Artist Promotion and the Social Paradox

By Mike More, CEO and Co-founder of

Back before there was Facebook, or Twitter, or even the Internet, bands developed a following by playing with other acts that had a similar sound, and with it similar fans. It’s how local music scenes emerged. Think Manchester’s rave scene, Seattle’s grunge, New York’s punk movement. The list goes on.

I don’t bring this up out of nostalgia, but rather to illustrate how different things are today in the era of the Social Web, and the paradox it has created for today’s artists. While social networks offer the unprecedented ability to reach a global fanbase almost immediately, the noise created by competition from countless other artists make the task of connecting with new fans more difficult than ever. 

In theory, digital platforms should be making things easier. New technologies allow artists to record in their own home, services like CD Baby and Tunecore handle the distribution to digital services, and social networks allow free promotion. But there’s clearly a disconnect somewhere when only 1% of Tunecore’s artists sell more than $1,280 on a given month, or when just barely more than a thousand albums sell more than 10,000 units in a given year. 

Leaving aside that some music is just plain bad and not worth buying, the broader challenge is awareness. We agree that making good music comes first. But making sure that music is heard is a very close second. 

So with so many opportunities to reach new fans these days, what’s the problem? Much of it has to do with HOW people use Facebook, Twitter and social in general. 

For starters, artists as a whole have not done a very good job collecting Facebook likes or Twitter followers. The average artist has less than 1,000 likes on Facebook and fewer than 500 followers on Twitter. The exceptions are the superstar artists who have already achieved success (70% of the most popular Facebook pages belong to artists).

Second, engagement on these platforms is relatively low and will likely stay that way. The average engagement rate on Facebook is .017%, and for Twitter it’s .023%. This is true for even the largest brands, such as Procter & Gamble and Coca Cola, where a recent study found that just 1.3% of Facebook users following the top 200 brands engage with them after the initial “like.” What’s more, these metrics only track an artist’s existing fans. And while a great way to keep current fans engaged, a smart social strategy should always strive to find and engage new fans as well.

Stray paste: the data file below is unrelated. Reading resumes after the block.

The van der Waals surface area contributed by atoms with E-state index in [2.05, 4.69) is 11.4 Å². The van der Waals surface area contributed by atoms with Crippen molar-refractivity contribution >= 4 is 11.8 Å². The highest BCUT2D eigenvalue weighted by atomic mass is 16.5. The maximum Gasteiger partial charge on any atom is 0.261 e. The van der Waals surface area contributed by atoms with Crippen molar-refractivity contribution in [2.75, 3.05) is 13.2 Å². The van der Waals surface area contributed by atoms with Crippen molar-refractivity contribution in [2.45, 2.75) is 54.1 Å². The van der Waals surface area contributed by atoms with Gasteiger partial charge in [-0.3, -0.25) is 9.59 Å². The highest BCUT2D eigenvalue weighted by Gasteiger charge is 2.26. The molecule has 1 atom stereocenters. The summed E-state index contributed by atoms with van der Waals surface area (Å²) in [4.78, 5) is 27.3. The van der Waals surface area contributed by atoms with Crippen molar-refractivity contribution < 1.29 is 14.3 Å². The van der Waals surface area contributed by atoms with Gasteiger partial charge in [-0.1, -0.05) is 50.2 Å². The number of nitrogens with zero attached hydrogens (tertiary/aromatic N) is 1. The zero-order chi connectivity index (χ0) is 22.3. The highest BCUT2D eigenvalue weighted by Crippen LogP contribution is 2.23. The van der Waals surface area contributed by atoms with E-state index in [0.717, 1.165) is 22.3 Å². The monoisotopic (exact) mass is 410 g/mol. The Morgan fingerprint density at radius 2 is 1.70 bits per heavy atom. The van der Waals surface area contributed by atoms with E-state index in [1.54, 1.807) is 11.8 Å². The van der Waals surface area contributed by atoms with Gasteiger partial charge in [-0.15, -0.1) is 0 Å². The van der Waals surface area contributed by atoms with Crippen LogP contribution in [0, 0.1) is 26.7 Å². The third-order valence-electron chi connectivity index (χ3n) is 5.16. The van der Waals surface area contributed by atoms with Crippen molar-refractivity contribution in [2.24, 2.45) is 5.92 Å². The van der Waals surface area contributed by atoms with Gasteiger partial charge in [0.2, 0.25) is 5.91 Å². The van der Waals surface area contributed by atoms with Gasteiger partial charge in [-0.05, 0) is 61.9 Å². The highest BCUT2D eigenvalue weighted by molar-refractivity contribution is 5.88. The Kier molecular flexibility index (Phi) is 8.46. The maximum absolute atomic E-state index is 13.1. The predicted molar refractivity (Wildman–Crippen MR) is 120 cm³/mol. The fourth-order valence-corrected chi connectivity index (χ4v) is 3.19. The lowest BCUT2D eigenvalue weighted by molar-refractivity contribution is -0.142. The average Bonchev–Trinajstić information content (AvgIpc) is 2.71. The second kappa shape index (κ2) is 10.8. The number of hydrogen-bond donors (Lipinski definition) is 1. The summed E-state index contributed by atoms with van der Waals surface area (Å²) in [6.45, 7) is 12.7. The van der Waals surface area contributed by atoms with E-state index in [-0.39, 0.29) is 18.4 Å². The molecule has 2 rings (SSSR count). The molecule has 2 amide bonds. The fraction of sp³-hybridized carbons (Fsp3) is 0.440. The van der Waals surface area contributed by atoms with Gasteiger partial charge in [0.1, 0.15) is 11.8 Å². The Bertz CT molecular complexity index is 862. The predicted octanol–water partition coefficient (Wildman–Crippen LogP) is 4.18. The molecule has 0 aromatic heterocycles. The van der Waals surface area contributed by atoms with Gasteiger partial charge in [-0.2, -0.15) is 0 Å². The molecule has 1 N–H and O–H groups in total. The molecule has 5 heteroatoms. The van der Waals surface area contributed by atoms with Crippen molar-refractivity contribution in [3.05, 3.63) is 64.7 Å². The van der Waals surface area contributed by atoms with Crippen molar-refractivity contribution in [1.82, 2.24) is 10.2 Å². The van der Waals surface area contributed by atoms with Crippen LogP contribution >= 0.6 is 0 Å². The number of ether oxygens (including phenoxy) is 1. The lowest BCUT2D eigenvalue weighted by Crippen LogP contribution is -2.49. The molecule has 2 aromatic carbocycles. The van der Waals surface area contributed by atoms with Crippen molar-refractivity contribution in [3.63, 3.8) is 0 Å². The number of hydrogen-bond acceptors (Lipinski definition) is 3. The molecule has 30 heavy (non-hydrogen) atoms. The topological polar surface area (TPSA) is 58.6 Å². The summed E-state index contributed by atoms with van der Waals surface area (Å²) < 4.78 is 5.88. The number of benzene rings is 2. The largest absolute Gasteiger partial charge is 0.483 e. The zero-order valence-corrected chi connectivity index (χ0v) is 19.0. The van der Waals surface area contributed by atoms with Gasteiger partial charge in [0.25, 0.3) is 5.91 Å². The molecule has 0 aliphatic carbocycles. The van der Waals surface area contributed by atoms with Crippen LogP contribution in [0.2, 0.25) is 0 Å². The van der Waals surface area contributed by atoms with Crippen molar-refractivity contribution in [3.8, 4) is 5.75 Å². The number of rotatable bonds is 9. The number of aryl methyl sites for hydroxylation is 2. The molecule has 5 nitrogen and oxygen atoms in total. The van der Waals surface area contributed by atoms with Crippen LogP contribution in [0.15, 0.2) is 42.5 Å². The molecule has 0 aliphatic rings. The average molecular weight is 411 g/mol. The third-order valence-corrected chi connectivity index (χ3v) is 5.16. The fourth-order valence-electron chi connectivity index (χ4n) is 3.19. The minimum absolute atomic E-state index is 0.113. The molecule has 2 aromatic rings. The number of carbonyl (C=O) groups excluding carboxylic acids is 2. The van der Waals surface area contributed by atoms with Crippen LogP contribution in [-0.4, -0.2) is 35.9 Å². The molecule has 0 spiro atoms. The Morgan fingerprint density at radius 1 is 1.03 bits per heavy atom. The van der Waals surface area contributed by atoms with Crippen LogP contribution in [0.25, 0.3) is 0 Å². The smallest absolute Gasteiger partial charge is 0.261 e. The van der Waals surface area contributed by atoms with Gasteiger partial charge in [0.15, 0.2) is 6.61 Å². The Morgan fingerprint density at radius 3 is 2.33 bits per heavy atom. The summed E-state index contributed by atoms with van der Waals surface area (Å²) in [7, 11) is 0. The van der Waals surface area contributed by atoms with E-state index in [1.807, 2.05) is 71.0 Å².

Third, social advertising is expensive. The average cost of a new Facebook like is $1 (want 50,000 new fans, be prepared to pay up to $50,000). And with a conversion rate of 1%, each converted fan would have to spend $50 each to recoup that cost of those new fan acquisitions (tough to do when you’re selling $1 iTunes singles).

So what counts? A recent study by Decipher media, a UK-based independent reached firm, showed  the following:

Brand recall and brand association rose 7 percent among viewers who had peers recommend the videos versus viewers who found it by browsing; 73 percent of respondents who viewed a peer-recommended video recalled the brand when prompted versus 68 percent of viewers who had browsed to the video directly.There was a 14 percent increase in the number of people who enjoyed the video following a recommendation versus those who had discovered it by browsing; People who enjoyed a video were 97 percent more likely to purchase the product featured in the video.

In other words social recommendations are very powerful.  

Finally, relying on fans to generate new fans – while cheaper – is slow. As pointed out above, engagement rates or only 1% (meaning only 1% of your followers are likely to forward your new single to their fans when you ask them to). And who’s to say their friends share the same taste in music? 

With Facebook’s recent changes (such as the new Timeline Apps feature that expand interaction beyond “like” to things such as “listen” or “read.”) and Twitter’s continued evolution, these stats may soon change. But at, we believe the most effective social marketing and promotion campaigns are those that best leverage both the features and the spirit of the social Web. Artists throughout history have introduced their fans to new music. Fans flocking to their favorite artist’s gig often become fans of the bands that open for them. Artists collaborate with each other and put out songs that pique the interest of their respective followers. It’s as old as music itself, and finding the right way to replicate that in a virtual world is’s primary mission. 

Rather than paying for ads on social platforms (which is very much an “old media” strategy being shoehorned into a “new media” practice), we believe artists working together to introduce other artists to their fan though the power of social recommendations is the way forward. Yes, artists can do that now on a one-off basis, but aims to apply a technology platform to this practice and thereby make it easy and far more widespread. 

Our virtual currency (known as Band Bucks) rewards artists who do recommend other artists, which in turn allows them run their own campaigns at little to no cost. Therefore artists don’t pay for exposure with money, but with participation. What’s more inherently “social” than that? 

The debate over social marketing and promotion is only just beginning, and we certainly don’t claim to have all the answers. But we hope that we’re asking the right questions and are dedicated to providing some degree of answers where we can. We look forward to discussing these issues and more at the coming Rethink Music Conference, during the weeks leading up to it, and beyond. 

Mike More, CEO and Co-founder,